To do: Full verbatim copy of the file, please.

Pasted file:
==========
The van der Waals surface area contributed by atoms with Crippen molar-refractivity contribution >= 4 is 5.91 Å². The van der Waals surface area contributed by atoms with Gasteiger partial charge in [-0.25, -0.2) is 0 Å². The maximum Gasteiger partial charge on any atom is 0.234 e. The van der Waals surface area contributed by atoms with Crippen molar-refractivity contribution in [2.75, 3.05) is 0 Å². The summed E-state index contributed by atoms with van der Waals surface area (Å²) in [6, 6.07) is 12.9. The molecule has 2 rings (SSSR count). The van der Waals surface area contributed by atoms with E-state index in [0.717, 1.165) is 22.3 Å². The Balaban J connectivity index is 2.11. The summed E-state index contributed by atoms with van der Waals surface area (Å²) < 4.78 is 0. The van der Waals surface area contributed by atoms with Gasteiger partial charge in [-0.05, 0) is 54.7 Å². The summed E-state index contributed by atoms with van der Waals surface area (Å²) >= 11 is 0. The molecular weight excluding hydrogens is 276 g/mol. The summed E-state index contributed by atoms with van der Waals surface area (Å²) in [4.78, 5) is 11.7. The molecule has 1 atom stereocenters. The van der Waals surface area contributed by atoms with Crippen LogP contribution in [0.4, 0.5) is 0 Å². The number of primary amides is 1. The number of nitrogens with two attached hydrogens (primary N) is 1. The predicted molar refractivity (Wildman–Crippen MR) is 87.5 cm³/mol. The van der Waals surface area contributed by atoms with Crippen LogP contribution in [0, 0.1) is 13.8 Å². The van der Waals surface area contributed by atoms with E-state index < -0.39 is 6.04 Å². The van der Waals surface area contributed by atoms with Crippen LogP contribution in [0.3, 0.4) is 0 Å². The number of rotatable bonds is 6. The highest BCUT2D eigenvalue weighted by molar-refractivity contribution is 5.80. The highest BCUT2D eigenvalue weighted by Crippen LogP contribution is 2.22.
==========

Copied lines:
The van der Waals surface area contributed by atoms with Crippen molar-refractivity contribution >= 4 is 5.91 Å². The van der Waals surface area contributed by atoms with Gasteiger partial charge in [-0.25, -0.2) is 0 Å². The maximum Gasteiger partial charge on any atom is 0.234 e. The van der Waals surface area contributed by atoms with Crippen molar-refractivity contribution in [2.75, 3.05) is 0 Å². The summed E-state index contributed by atoms with van der Waals surface area (Å²) in [6, 6.07) is 12.9. The molecule has 2 rings (SSSR count). The van der Waals surface area contributed by atoms with E-state index in [0.717, 1.165) is 22.3 Å². The Balaban J connectivity index is 2.11. The summed E-state index contributed by atoms with van der Waals surface area (Å²) < 4.78 is 0. The van der Waals surface area contributed by atoms with Gasteiger partial charge in [-0.05, 0) is 54.7 Å². The summed E-state index contributed by atoms with van der Waals surface area (Å²) >= 11 is 0. The molecular weight excluding hydrogens is 276 g/mol. The summed E-state index contributed by atoms with van der Waals surface area (Å²) in [4.78, 5) is 11.7. The molecule has 1 atom stereocenters. The van der Waals surface area contributed by atoms with Crippen LogP contribution in [0.4, 0.5) is 0 Å². The number of primary amides is 1. The number of nitrogens with two attached hydrogens (primary N) is 1. The predicted molar refractivity (Wildman–Crippen MR) is 87.5 cm³/mol. The van der Waals surface area contributed by atoms with Crippen LogP contribution in [0, 0.1) is 13.8 Å². The van der Waals surface area contributed by atoms with E-state index < -0.39 is 6.04 Å². The van der Waals surface area contributed by atoms with Crippen LogP contribution in [0.3, 0.4) is 0 Å². The number of rotatable bonds is 6. The highest BCUT2D eigenvalue weighted by molar-refractivity contribution is 5.80. The highest BCUT2D eigenvalue weighted by Crippen LogP contribution is 2.22.